Evaluation of genetic structuring of California sea cucumber (Parastichopus californicus) across transfer zones in British Columbia
The introduction and transfer of fish and shellfish into and between facilities is regulated so that transfers do not adversely affect local aquatic species and habitats. This study aimed to assess a requirement for mitigation measures to minimize risks associated with transfer activities (e.g., egg disinfection, quarantine of stock) under s. 56 of the Fishery General Regulations.
In British Columbia, there are five distinct shellfish transfer zones (STZs) that span the Pacific Region. These zones are used to manage the movement of cultured shellfish to prevent gene flow between cultured and wild populations, and to manage the transfer of potential parasites/pathogens. Introducing or translocating cultured individuals can lead to gene flow with wild populations, and can result in a loss of genetic variation or adaptive genes found in the wild populations. Therefore, understanding the spatial scales at which shellfish populations are genetically distinct can help to optimize the boundaries of STZs to meet both ecological and socio-economic objectives.
Typically an Introductions and Transfers Licence is required both for between and within zone transfer activities of sea cucumbers in British Columbia. The present study assessed the genetic structure of the California sea cucumber (Parastichopus californicus), and compared the location of genetic discontinuities with the current STZ boundaries. More broadly, information on their genetic structure also contributed important spatial information for informing fisheries management and the design of Marine Protected Area (MPA) networks. The results of this project can contribute to science advice that can be used to enhance the scientific basis for shellfish transfer zones and the sustainable management of the shellfish aquaculture industry.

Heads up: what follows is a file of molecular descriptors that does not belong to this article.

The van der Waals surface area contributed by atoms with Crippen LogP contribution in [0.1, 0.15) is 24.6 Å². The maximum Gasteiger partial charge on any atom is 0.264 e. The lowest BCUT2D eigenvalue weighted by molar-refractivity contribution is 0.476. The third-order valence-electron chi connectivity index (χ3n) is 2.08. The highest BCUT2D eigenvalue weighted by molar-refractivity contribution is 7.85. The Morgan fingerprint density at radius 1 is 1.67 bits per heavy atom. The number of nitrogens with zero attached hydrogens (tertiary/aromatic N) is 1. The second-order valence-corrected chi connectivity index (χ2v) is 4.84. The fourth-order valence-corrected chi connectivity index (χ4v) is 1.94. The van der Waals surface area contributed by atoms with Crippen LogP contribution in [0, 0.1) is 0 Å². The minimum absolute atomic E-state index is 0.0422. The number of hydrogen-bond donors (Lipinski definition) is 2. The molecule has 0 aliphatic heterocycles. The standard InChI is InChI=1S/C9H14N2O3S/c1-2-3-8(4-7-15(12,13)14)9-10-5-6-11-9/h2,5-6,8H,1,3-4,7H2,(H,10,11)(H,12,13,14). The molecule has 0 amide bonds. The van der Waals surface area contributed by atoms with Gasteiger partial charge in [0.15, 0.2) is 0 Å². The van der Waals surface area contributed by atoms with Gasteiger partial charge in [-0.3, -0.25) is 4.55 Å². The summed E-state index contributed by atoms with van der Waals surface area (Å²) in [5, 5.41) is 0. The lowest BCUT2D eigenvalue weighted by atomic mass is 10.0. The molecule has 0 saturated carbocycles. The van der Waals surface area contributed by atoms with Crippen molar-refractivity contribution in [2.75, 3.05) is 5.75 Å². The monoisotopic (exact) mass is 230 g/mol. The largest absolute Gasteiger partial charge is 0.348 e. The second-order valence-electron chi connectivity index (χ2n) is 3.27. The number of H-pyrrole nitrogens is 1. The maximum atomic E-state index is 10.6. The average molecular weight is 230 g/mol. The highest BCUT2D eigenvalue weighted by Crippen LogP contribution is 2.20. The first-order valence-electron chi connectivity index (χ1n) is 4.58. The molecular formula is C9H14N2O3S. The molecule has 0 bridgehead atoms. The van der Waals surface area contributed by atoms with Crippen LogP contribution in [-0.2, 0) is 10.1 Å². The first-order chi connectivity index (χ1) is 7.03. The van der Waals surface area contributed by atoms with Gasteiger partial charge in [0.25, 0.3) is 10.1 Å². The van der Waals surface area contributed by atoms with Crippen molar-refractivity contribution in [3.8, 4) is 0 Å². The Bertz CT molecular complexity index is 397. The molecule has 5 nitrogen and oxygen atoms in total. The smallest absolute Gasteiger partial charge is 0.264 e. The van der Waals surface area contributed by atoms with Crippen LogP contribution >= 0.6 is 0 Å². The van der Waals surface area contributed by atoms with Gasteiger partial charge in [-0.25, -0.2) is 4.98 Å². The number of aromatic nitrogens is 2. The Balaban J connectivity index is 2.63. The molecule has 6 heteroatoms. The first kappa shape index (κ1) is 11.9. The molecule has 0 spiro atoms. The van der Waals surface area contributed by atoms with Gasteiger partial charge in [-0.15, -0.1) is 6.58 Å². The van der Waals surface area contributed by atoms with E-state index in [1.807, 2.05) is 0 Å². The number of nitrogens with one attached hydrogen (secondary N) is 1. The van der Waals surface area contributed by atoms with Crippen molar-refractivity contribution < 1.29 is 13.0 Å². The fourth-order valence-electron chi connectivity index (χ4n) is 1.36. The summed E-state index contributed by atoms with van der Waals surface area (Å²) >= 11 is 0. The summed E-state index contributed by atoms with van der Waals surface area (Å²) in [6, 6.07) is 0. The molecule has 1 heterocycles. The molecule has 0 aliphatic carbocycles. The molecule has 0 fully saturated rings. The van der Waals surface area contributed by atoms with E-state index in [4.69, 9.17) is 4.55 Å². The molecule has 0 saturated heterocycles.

Overall, the study found evidence of population genetic structure for P. californicus that can inform the suitability of shellfish transfer zones (STZ) boundary locations in coastal British Columbia. At the largest spatial scale, clustering analyses revealed a genetic break between two distinct groups. Differentiation between these two clusters was driven by distance. Within regional groups there were further genetic breaks. Statistical analysis suggested that differentiation at a smaller spatial scale is not driven by distance.
Generally, the identified genetic clusters matched the location of STZ boundaries. In particular, STZs around Vancouver Island (West Coast Vancouver Island, Queen Charlotte Strait and Georgia Strait) matched the three identified clusters in the south region. However, results found it may be more appropriate for the west coast of Haida Gwaii to be managed as a distinct zone, while the north/east coasts could potentially be pooled together with the North and Central Coast STZ.
Xuereb, A., Fortin, M.-J., Bernatchez, L. and Curtis, J. 2017. Evaluation of genetic structuring of California Sea Cucumber (Parastichopus californicus) across Transfer Zones in BC.
2015 - 2017
Research Scientist, Fisheries and Oceans Canada, Pacific Biological Station, Pacific Region
Nicholas Duprey, Fisheries and Oceans Canada, Pacific Biological Station, Pacific Region
Chris Pearce, Research Scientist, Fisheries and Oceans Canada, Pacific Biological Station, Pacific Region
Dan Curtis, Research Scientist, Fisheries and Oceans Canada, Pacific Biological Station, Pacific Region
Marie-Josée Fortin, University of Toronto
Amanda Xuereb, University of Toronto
Louis Bernatchez, Université Laval
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